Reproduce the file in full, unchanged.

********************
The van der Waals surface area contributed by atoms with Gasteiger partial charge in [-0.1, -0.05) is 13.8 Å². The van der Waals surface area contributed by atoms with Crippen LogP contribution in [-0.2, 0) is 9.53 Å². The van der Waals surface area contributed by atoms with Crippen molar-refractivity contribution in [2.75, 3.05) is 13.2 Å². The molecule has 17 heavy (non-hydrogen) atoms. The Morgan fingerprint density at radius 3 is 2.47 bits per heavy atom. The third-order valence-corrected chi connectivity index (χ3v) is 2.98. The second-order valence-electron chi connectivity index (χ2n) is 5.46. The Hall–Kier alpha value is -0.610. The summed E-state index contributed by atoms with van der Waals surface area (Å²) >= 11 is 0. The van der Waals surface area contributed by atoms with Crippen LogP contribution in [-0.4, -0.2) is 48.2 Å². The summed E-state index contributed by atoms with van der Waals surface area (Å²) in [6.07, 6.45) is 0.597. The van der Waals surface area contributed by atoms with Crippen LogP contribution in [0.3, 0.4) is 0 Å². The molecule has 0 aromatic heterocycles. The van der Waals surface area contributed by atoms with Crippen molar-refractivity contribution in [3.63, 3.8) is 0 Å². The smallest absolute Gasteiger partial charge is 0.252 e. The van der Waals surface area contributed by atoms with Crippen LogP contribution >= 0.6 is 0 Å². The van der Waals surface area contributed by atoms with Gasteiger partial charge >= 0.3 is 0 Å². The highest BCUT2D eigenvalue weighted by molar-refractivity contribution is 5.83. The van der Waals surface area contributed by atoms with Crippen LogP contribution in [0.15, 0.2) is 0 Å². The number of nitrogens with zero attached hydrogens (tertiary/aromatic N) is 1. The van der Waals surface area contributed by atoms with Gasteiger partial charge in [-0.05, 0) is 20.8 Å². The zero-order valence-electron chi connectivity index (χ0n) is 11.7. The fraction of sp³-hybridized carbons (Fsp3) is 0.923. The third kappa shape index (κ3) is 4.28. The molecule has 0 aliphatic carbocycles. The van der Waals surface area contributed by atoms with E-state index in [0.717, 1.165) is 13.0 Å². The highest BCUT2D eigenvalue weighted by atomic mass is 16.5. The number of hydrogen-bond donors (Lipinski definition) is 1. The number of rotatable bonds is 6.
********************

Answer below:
The van der Waals surface area contributed by atoms with Gasteiger partial charge in [-0.1, -0.05) is 13.8 Å². The van der Waals surface area contributed by atoms with Crippen LogP contribution in [-0.2, 0) is 9.53 Å². The van der Waals surface area contributed by atoms with Crippen molar-refractivity contribution in [2.75, 3.05) is 13.2 Å². The molecule has 17 heavy (non-hydrogen) atoms. The Morgan fingerprint density at radius 3 is 2.47 bits per heavy atom. The third-order valence-corrected chi connectivity index (χ3v) is 2.98. The second-order valence-electron chi connectivity index (χ2n) is 5.46. The Hall–Kier alpha value is -0.610. The summed E-state index contributed by atoms with van der Waals surface area (Å²) >= 11 is 0. The van der Waals surface area contributed by atoms with Crippen LogP contribution in [-0.4, -0.2) is 48.2 Å². The summed E-state index contributed by atoms with van der Waals surface area (Å²) in [6.07, 6.45) is 0.597. The van der Waals surface area contributed by atoms with Crippen LogP contribution in [0.3, 0.4) is 0 Å². The molecule has 0 aromatic heterocycles. The van der Waals surface area contributed by atoms with Crippen molar-refractivity contribution in [3.63, 3.8) is 0 Å². The smallest absolute Gasteiger partial charge is 0.252 e. The van der Waals surface area contributed by atoms with Crippen LogP contribution >= 0.6 is 0 Å². The van der Waals surface area contributed by atoms with Gasteiger partial charge >= 0.3 is 0 Å². The highest BCUT2D eigenvalue weighted by molar-refractivity contribution is 5.83. The van der Waals surface area contributed by atoms with Crippen LogP contribution in [0.15, 0.2) is 0 Å². The number of nitrogens with zero attached hydrogens (tertiary/aromatic N) is 1. The van der Waals surface area contributed by atoms with Gasteiger partial charge in [-0.05, 0) is 20.8 Å². The zero-order valence-electron chi connectivity index (χ0n) is 11.7. The fraction of sp³-hybridized carbons (Fsp3) is 0.923. The third kappa shape index (κ3) is 4.28. The molecule has 0 aliphatic carbocycles. The van der Waals surface area contributed by atoms with E-state index in [0.717, 1.165) is 13.0 Å². The highest BCUT2D eigenvalue weighted by atomic mass is 16.5. The number of hydrogen-bond donors (Lipinski definition) is 1. The number of rotatable bonds is 6.